|Photos by Ulysses Ang|
What’s New Outside?
The Honda Jazz driven and tested before was the 1.3 S (featured here). This time, we’ve been lent the range-topping 1.5 V. Clearly, it looks much more menacing, sporty, and fussy all at the same time. The 1.5 V rocks a “Sport Design” bumper front and aft complete with faux brake cooling ducts. It’s complemented by ten-spoke 16-alloys shod with 185/55 R 16 tires. The side turn signal indicators have also migrated to the side mirror while the grille and tailgate garnishes move a notch brighter from black to gunmetal gray. The overall impression the 1.5 V lends out is one of “Boy Racer” especially in this bright orange paintjob. Of course, looking young is probably part of its segment design prerequisites.
What’s Different Inside?
Like any range-topping model, the 1.5 V offers subtle but much deserved upgrades from the 1.3 S. The biggest difference is in the material of the seats which offer a sportier fabric over the regular fabric found in the 1.3 S. That aside, both driver and front passenger get vanity mirrors in their sun visors. And that’s about it.
Don’t fret though if you think that there isn’t much differentiation inside. The Jazz is still the best sub-compact in terms of space and ergonomics. The seats are highly supportive, the steering wheel offers excellent adjustment, and the controls are all within easy reach. If you need to spend two hours every day commuting in a car, take the Jazz. Plus, the reclining ULTRA seats are still magical up to now. Where else can you find luggage space in a sub-compact that actually matches a crossover?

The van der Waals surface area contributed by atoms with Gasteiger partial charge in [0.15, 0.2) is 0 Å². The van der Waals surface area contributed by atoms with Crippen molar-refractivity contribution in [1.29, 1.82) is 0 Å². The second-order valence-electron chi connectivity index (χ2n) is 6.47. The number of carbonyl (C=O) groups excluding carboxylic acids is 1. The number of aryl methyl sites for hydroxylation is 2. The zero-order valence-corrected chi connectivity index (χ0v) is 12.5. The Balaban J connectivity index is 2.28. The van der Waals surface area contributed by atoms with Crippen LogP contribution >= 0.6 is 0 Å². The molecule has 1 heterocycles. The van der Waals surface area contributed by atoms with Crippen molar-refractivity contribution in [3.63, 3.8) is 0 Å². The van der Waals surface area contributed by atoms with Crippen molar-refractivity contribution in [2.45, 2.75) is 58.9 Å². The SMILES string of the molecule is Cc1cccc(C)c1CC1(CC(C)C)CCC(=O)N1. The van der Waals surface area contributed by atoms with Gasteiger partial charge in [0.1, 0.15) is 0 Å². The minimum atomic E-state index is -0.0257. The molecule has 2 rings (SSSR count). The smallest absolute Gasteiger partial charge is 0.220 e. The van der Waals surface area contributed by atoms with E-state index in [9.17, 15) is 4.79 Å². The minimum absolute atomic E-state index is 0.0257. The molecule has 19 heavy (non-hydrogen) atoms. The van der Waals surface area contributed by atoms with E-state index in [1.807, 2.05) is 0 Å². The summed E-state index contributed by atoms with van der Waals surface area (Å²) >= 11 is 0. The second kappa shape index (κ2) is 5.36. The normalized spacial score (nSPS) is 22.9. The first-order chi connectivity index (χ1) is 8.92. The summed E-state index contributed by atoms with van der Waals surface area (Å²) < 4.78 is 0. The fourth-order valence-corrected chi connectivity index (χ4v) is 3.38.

What’s It Like to Drive?
The Honda Jazz even in 1.3-liter guise already feels like a good commuter car. The 100 bhp rating is more than enough for puttering along EDSA or even C5. However, there’s no replacement for displacement, and the 1.5-liter, with its 120 bhp rating, makes the Jazz a perfect car. It becomes an effortless companion during overtaking and with its 5-speed automatic with paddle shifters to boot; the Jazz is both fun and frugal at the same time. Stuck in the city, the 1.5 V easily manages 10.6 km/L and a remarkable 22.3 km/L on the highway.
Honda is mum about it, but the Jazz seems to have gotten a suspension revamp that went along this model refresh. The once crashy ride is now very sorted. The ride’s still on the firm side, but at least it doesn’t hurt when going over bumps, extension joints, and the like. Plus, it doesn’t scrape steep driveways (a common problem with the pre-refresh Jazz). The excellent visibility and light steering also makes it very easy to park.
What’s the Bottom Line?
At P 857,000, the Honda Jazz is on the pricier side of the sub-compact hatchback genre. In the same ballpark would be the likes of the Ford Fiesta 1.6 Sport+ (P 859,000) and Chevrolet Sonic 1.4 LTZ (P 838,888). The Jazz’s competitors sure are tempting given that they’re much newer and offer some stuff not found in the Jazz (Bluetooth hands-free and parking sensors to name a few), but at the end of the day, if you want a car that’s more substantial with sophistication that matches, get the Honda Jazz. And with the 1.5 V, you can’t go wrong.